Télégraphe – The Highest, Fastest And Deepest
N° 40, RUE DU TÉLÉGRAPHE, in the 20th arrondissement, is the highest point in Paris weighing in at 144.48 metres or 474 feet.
Today, N° 40, rue du Télégraphe, is home to Belleville cemetery occupying land once owned by Louis Michel Le Peletier de Saint-Fargeau … and this site has a history.
It was on this site in 1792 that Claude Chappe (1763 – 1805), a French physicist, first demonstrated his ingenious semaphore system that eventually spanned the whole of France. Mounted on a series of towers 10 – 15km apart, the system comprised a pair of telescopes and a mechanical semaphore whose arms could be moved to angular positions that corresponded to letters and numbers contained in a codebook.
Chappe’s semaphore, or telegraph, grew to a network of 556 towers covering some 5,000km. This ingenious form of communication was revolutionary since it reduced the time taken to transmit messages over long distances from days to hours or even minutes. The first major achievement came in 1794 when the telegraph informed Parisians of the capture of Condé-sur-l’Escaut from the Austrians less than an hour after it occurred. Chappe’s telegraph became the fastest means of communication of it’s day, a sort of mechanical internet, but it only lasted until the mid 1800’s when it was superseded by the new and even faster electric telegraph.
Looking across the cemetery at N°40 rue du Télégraphe today, two modern towers stand more or less where Chappe’s first semaphore tower once stood. And, given their location, it’s perhaps not surprising that these towers carry a communications antenna providing a firm connection with the past.
As well as being home to Belleville cemetery, today’s rue du Télégraphe is also home to a busy street market which, when I went to explore the story of Claude Chappe, was packing up for the day. I found the ‘end of the day’ sounds unlike the usual Paris street sounds and fascinating enough to include in my Paris Soundscapes archive.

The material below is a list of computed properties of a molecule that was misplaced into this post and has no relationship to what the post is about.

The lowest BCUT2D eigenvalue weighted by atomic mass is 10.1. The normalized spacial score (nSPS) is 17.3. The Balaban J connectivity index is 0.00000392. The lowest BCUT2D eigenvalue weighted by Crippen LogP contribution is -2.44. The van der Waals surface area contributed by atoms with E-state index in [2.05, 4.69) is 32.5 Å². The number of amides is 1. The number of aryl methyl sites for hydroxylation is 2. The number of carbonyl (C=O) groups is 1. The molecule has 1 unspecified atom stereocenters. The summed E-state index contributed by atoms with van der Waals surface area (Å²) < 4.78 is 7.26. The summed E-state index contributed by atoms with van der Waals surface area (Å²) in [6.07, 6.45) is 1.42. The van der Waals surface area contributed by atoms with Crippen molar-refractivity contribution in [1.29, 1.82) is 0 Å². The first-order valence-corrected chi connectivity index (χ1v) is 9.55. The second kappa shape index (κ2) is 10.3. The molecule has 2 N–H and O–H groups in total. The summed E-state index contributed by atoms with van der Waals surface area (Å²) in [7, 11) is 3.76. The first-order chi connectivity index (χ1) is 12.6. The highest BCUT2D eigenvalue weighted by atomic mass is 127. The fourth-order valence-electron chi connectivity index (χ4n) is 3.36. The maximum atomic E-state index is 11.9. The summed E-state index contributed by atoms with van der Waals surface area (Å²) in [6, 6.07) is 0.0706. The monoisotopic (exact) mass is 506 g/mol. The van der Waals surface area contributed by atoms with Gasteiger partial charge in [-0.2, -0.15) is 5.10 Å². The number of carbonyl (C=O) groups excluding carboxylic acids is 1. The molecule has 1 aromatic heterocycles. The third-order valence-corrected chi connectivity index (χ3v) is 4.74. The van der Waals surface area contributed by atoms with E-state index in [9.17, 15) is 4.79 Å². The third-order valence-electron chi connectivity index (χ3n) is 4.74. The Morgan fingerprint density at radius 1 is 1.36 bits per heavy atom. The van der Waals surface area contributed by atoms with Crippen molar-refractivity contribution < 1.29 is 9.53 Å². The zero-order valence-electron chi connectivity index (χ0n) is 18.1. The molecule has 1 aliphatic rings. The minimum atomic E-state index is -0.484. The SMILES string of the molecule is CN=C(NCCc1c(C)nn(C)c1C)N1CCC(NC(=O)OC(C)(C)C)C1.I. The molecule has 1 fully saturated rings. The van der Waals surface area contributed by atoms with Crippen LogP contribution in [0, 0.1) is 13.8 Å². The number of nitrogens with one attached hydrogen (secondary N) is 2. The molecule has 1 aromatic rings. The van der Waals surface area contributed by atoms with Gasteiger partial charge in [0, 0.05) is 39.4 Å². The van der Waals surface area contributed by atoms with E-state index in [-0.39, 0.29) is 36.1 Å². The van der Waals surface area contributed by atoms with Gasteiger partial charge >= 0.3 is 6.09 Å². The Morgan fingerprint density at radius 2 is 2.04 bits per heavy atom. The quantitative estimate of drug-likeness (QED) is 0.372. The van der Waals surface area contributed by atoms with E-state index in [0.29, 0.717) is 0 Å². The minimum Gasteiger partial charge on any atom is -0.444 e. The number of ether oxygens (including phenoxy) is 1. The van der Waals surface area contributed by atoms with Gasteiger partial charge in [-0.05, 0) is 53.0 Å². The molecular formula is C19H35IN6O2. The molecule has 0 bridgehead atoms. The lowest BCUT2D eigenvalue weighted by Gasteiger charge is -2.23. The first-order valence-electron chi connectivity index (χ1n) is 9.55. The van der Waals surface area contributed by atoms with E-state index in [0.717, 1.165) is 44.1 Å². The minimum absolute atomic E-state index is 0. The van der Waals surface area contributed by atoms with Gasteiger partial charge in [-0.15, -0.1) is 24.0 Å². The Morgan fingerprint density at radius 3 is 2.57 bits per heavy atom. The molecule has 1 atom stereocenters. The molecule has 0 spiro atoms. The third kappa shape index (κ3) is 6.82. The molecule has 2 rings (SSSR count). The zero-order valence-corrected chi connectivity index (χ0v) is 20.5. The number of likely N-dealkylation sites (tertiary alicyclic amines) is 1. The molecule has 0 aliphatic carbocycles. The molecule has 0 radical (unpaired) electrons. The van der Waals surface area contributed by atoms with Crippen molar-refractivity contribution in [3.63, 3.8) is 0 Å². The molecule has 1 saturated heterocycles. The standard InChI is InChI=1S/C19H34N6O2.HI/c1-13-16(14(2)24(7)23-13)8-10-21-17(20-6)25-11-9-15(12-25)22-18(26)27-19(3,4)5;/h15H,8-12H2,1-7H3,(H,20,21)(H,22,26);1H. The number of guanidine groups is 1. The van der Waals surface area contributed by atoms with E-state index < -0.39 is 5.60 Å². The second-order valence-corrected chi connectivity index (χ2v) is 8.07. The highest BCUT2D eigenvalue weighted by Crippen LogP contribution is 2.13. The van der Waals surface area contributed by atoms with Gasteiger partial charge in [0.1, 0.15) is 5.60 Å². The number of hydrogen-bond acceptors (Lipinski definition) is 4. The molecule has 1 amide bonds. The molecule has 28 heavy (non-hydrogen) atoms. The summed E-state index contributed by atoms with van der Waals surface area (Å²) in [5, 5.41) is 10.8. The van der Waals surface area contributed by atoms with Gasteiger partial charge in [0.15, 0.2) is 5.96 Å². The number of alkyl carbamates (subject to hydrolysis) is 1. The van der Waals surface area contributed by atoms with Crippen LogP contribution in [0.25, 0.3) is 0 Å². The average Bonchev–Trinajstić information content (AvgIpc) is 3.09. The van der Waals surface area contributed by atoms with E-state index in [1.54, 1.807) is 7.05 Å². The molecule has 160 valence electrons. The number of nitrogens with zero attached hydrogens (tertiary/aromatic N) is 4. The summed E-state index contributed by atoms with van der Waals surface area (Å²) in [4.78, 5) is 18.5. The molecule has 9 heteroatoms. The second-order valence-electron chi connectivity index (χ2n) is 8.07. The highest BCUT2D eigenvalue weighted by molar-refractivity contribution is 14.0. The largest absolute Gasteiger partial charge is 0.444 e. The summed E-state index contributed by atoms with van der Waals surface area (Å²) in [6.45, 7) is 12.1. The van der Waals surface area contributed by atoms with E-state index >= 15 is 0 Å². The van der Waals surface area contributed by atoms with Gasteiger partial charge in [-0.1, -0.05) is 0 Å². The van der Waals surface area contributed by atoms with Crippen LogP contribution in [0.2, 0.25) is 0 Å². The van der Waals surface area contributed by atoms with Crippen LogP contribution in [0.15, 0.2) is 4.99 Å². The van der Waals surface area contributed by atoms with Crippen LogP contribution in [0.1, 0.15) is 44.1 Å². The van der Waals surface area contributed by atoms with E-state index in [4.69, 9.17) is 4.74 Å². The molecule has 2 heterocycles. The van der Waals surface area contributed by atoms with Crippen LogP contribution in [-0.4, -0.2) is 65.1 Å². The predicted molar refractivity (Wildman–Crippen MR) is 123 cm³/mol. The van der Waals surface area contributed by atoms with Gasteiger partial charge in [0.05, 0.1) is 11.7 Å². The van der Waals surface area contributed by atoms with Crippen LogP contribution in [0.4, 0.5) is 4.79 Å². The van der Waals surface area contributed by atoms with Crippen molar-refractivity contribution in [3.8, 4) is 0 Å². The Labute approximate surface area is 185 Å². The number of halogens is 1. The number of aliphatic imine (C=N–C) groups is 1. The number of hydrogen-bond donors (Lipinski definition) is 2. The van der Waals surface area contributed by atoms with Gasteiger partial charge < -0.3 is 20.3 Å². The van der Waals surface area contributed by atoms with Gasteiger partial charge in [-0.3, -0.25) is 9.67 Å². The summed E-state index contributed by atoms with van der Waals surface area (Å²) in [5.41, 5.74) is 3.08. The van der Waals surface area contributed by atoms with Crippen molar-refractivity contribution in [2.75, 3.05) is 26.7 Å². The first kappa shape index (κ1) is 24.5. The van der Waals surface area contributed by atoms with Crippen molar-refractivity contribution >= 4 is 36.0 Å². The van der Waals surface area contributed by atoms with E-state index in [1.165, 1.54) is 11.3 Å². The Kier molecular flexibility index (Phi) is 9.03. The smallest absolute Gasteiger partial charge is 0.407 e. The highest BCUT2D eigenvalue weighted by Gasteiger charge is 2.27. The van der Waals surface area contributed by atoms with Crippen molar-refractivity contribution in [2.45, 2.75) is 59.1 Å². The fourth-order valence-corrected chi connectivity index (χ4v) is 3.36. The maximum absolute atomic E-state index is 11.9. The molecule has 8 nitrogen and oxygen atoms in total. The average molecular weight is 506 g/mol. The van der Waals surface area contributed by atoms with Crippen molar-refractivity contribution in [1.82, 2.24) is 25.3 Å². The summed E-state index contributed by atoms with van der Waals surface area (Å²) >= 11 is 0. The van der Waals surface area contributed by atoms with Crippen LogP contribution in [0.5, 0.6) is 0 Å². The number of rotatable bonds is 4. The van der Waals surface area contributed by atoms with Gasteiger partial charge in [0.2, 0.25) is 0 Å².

Packing up the market stalls:
Like the rue du Télégraphe, the local Métro station, Télégraphe, takes its name from Claude Chappe’s invention. It’s on Métro Line 11 and it’s one of the deepest stations on the Paris Métro system.
The depth of the station is obvious when looking at the escalator leading up part way from the platforms to the surface. Although escalators of this size are quite common on the London Underground they are quite rare on the Paris Métro.
Télégraphe station is also a little unusual in that the two tracks are separated by a wall giving it more of the feel of a London Underground station than a Paris one. The wall is necessary because the station is built on unstable ground, something I prefer not to think about too much when visiting the station! They do though have holes in the wall so that you can at least get a glimpse of the opposite platform.
I love the sounds of the Paris Métro. The trains, particularly the older trains with metal wheels, seem to come alive as they wheeze and clatter entering and leaving the stations. But it’s not only the sounds of the trains themselves that I enjoy. I find the sounds between the trains coming and going equally fascinating. They almost always have a much softer, more delicate but none the less interesting appeal. The sound of women’s shoes reverberating as they walk along the platforms, the sound of distant, half-heard, conversations, the unzipping of a bag, the rustle of clothing are all very rich sounds that contrast starkly with the very masculine, dominating sounds of the trains. These sounds are always there if you take time to stop and listen.
Métro Station Télégraphe:
Télégraphe may be off the tourist track and you probably won’t find it in a guidebook of Paris but it is worth a visit. Like most places in Paris, hidden or otherwise, it has its history, its sounds and a story to tell.